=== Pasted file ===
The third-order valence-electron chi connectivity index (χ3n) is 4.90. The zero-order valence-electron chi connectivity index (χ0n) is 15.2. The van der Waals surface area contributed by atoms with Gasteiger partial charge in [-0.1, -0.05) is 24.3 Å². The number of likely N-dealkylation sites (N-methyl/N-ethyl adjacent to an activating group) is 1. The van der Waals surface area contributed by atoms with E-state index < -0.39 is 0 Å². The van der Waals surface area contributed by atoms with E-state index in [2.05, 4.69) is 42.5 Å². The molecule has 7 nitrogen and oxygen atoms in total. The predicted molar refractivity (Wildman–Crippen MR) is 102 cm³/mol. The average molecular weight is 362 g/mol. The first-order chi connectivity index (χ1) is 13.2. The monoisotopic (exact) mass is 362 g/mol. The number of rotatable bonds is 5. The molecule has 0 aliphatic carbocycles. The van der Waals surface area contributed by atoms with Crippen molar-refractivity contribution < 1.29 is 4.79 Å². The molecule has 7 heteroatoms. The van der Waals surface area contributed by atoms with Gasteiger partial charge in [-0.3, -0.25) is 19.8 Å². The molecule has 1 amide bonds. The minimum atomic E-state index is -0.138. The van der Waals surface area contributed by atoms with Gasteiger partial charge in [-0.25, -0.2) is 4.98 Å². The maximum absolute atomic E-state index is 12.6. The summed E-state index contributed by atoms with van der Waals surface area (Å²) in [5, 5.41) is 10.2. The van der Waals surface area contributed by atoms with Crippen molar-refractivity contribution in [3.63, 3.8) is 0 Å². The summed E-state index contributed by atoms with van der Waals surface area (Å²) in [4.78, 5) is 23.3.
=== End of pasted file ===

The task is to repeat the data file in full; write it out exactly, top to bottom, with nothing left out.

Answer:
The third-order valence-electron chi connectivity index (χ3n) is 4.90. The zero-order valence-electron chi connectivity index (χ0n) is 15.2. The van der Waals surface area contributed by atoms with Gasteiger partial charge in [-0.1, -0.05) is 24.3 Å². The number of likely N-dealkylation sites (N-methyl/N-ethyl adjacent to an activating group) is 1. The van der Waals surface area contributed by atoms with E-state index < -0.39 is 0 Å². The van der Waals surface area contributed by atoms with E-state index in [2.05, 4.69) is 42.5 Å². The molecule has 7 nitrogen and oxygen atoms in total. The predicted molar refractivity (Wildman–Crippen MR) is 102 cm³/mol. The average molecular weight is 362 g/mol. The first-order chi connectivity index (χ1) is 13.2. The monoisotopic (exact) mass is 362 g/mol. The number of rotatable bonds is 5. The molecule has 0 aliphatic carbocycles. The van der Waals surface area contributed by atoms with Crippen molar-refractivity contribution < 1.29 is 4.79 Å². The molecule has 7 heteroatoms. The van der Waals surface area contributed by atoms with Gasteiger partial charge in [-0.3, -0.25) is 19.8 Å². The molecule has 1 amide bonds. The minimum atomic E-state index is -0.138. The van der Waals surface area contributed by atoms with Gasteiger partial charge in [-0.25, -0.2) is 4.98 Å². The maximum absolute atomic E-state index is 12.6. The summed E-state index contributed by atoms with van der Waals surface area (Å²) in [5, 5.41) is 10.2. The van der Waals surface area contributed by atoms with Crippen molar-refractivity contribution in [3.63, 3.8) is 0 Å². The summed E-state index contributed by atoms with van der Waals surface area (Å²) in [4.78, 5) is 23.3.